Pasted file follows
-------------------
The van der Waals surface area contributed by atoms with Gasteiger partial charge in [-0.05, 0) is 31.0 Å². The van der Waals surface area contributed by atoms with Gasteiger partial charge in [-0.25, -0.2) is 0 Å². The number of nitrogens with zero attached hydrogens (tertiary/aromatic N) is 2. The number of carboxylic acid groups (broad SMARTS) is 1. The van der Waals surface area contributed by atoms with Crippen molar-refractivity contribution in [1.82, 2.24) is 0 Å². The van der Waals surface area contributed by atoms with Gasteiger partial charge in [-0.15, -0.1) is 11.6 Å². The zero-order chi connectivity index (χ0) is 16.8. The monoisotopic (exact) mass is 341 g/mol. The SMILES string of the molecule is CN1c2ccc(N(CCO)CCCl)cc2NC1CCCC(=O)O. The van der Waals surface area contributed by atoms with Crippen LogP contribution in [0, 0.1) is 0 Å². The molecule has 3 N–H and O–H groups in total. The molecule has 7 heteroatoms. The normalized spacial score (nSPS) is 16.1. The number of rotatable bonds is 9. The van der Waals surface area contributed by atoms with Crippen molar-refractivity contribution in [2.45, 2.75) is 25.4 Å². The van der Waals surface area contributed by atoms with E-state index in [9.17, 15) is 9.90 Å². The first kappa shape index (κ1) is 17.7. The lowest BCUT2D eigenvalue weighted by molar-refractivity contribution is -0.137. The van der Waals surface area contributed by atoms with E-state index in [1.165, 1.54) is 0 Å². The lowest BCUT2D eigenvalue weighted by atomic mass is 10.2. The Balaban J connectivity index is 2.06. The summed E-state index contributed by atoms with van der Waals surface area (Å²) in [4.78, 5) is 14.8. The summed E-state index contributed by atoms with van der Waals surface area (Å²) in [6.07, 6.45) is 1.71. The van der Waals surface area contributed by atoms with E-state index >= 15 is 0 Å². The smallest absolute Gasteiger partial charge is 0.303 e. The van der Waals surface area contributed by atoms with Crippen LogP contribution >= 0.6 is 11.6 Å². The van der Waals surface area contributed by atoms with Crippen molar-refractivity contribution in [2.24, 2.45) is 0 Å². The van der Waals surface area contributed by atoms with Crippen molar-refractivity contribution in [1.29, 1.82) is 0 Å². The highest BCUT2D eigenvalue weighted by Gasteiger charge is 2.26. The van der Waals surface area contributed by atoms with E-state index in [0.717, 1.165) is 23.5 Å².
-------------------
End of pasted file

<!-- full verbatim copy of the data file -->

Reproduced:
The van der Waals surface area contributed by atoms with Gasteiger partial charge in [-0.05, 0) is 31.0 Å². The van der Waals surface area contributed by atoms with Gasteiger partial charge in [-0.25, -0.2) is 0 Å². The number of nitrogens with zero attached hydrogens (tertiary/aromatic N) is 2. The number of carboxylic acid groups (broad SMARTS) is 1. The van der Waals surface area contributed by atoms with Crippen molar-refractivity contribution in [1.82, 2.24) is 0 Å². The van der Waals surface area contributed by atoms with Gasteiger partial charge in [-0.15, -0.1) is 11.6 Å². The zero-order chi connectivity index (χ0) is 16.8. The monoisotopic (exact) mass is 341 g/mol. The SMILES string of the molecule is CN1c2ccc(N(CCO)CCCl)cc2NC1CCCC(=O)O. The van der Waals surface area contributed by atoms with Crippen LogP contribution in [0, 0.1) is 0 Å². The molecule has 3 N–H and O–H groups in total. The molecule has 7 heteroatoms. The normalized spacial score (nSPS) is 16.1. The number of rotatable bonds is 9. The van der Waals surface area contributed by atoms with Crippen molar-refractivity contribution in [2.45, 2.75) is 25.4 Å². The van der Waals surface area contributed by atoms with E-state index in [9.17, 15) is 9.90 Å². The first kappa shape index (κ1) is 17.7. The lowest BCUT2D eigenvalue weighted by molar-refractivity contribution is -0.137. The van der Waals surface area contributed by atoms with E-state index in [1.165, 1.54) is 0 Å². The lowest BCUT2D eigenvalue weighted by atomic mass is 10.2. The Balaban J connectivity index is 2.06. The summed E-state index contributed by atoms with van der Waals surface area (Å²) in [4.78, 5) is 14.8. The summed E-state index contributed by atoms with van der Waals surface area (Å²) in [6.07, 6.45) is 1.71. The van der Waals surface area contributed by atoms with E-state index >= 15 is 0 Å². The smallest absolute Gasteiger partial charge is 0.303 e. The van der Waals surface area contributed by atoms with Crippen LogP contribution >= 0.6 is 11.6 Å². The van der Waals surface area contributed by atoms with Crippen molar-refractivity contribution in [2.24, 2.45) is 0 Å². The van der Waals surface area contributed by atoms with Crippen molar-refractivity contribution in [1.29, 1.82) is 0 Å². The highest BCUT2D eigenvalue weighted by Gasteiger charge is 2.26. The van der Waals surface area contributed by atoms with E-state index in [0.717, 1.165) is 23.5 Å².